SECTION 331

Like a Million Baseball Fans Cried Out, and Were Suddenly Silenced

Wherein I Have a Heart Attack

2 Comments

It has come to my attention that I do not know as much about the waiver process as I initially thought I did.

I was sitting at my desk at work, minding my own business like I do, with my iPhone propped up so I can see the random alerts that come through. What came through about an hour or so ago from MLBTR had the words “Millwood clears waivers”, followed by something about Vargas and Felix. While I was well aware that both Millwood and Vargas had been placed on waivers a few days ago, and was prepared to lose one or both of them, Felix Hernandez’s placement on waivers was not a known fact to yours truly here. My head was in work and what I was going to have for lunch, and I was not prepared to even know this stuff. I grabbed my phone and tried to access MLBTR; but the reception for AT&T in this building is about as rough as it is for AM radio signal, so the load was taking forever. I tried to hop on Twitter, but our server here has been glitchy all day long, so nothing was coming through. I dialed it up on the phone long enough to fire off a brief angry missive, then texted a friend with demands to please, please, please tell me that I was misunderstanding what “claimed by rival teams” meant. Turns out I was. Severely.

This still did not stop me from feeling my heart race, my hands shake, and maybe just a little bit of a lump in my throat arise at the very idea that Felix might be going anywhere else right now. I feel I need to explain that while I am completely aware of the organization’s claims that Felix is part of our future, I am also very wary of baseball and it’s fickle promises. I can’t imagine that Jack Zduriencik or the higher ups would jeopardize our skeptical fanbase with such a move, but I also can’t understand why Casper Wells keeps getting shuffled around while Chone Figgins remains on the roster for the remainder of the year. Not that these two things are even remotely comparable, but moves made in baseball never have ceased to terrify me since day 1. Ever since JJ Putz was traded to the Mets before my printed 2008 season tickets had even cooled off the printer, I regard baseball and it’s inner workings with suspicion and caution.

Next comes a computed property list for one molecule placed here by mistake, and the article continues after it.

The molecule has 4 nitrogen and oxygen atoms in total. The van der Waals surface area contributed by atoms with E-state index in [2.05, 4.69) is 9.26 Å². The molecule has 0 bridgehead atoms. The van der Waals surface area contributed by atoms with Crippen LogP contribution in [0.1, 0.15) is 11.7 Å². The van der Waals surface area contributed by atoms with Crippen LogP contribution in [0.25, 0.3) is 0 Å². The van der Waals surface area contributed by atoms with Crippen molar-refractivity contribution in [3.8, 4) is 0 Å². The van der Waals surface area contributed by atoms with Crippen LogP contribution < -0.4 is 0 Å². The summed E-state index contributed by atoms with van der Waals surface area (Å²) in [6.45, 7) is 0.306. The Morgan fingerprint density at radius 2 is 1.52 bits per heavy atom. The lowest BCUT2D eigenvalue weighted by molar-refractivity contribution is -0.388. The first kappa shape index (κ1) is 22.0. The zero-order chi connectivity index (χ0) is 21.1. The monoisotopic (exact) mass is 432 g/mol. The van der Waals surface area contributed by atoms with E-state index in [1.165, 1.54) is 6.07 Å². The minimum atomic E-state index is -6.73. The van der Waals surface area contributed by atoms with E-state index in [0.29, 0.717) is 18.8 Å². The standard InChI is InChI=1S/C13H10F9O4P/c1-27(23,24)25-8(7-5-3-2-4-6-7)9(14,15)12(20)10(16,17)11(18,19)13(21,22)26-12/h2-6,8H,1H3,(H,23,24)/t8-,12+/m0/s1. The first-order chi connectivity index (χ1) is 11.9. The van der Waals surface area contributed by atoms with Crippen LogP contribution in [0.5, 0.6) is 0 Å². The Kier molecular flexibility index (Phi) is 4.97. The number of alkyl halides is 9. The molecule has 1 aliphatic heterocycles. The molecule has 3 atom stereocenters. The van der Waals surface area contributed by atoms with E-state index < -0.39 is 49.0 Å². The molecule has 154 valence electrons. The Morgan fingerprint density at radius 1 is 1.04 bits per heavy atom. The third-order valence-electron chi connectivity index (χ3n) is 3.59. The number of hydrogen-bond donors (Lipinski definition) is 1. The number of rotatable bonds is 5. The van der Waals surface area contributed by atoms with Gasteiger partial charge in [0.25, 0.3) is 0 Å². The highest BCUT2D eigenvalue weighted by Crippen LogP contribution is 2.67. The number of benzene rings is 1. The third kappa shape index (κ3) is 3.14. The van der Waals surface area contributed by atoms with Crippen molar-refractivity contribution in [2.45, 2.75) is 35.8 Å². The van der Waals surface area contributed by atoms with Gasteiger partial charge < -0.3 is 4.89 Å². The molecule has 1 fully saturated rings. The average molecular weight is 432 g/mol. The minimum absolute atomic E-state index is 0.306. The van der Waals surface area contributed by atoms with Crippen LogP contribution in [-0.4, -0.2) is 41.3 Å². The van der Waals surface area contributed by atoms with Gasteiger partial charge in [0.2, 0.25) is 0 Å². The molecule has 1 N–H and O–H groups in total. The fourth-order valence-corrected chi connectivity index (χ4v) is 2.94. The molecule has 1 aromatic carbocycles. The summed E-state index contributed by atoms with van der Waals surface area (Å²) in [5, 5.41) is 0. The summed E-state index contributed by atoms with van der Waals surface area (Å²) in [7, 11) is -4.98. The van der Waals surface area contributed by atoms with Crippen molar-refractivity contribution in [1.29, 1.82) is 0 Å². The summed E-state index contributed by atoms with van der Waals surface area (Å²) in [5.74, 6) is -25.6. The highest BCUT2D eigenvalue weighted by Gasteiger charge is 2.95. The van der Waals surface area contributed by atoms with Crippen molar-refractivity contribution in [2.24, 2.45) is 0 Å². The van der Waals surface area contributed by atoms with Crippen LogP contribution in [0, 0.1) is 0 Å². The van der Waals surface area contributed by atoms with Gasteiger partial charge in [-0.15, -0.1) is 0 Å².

What does this mean to anyone but me? Not much, other than that I now have added some research into further understanding of the waiver wire to my long list of Things About Baseball to Learn. I thought I had a fair grasp on it, but 1) maybe I don’t, or 2) maybe I did but forgot a lot of it, or 3) maybe I just had a moment of being taken by surprise because this wasn’t even on my radar and I was at work. I might go with all three options here.  I’m a little embarrassed by my own initial reaction, but given the circumstances I will cut myself a little slack. Bonus points to Kevin Martinez, who was kind enough to shoot me a direct message to reassure me that it was just a formality and nothing more. As they say in cartoons, *whew!*

One of my general rules in life is that it is good to know what you don’t know. I have much more learning to do.

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2 thoughts on “Wherein I Have a Heart Attack

  1. I’m still confused why the mariners would put Felix on waivers. Just for fun? Did they not think other teams would be interested in him? Seems like a waste of time to me. Just odd.

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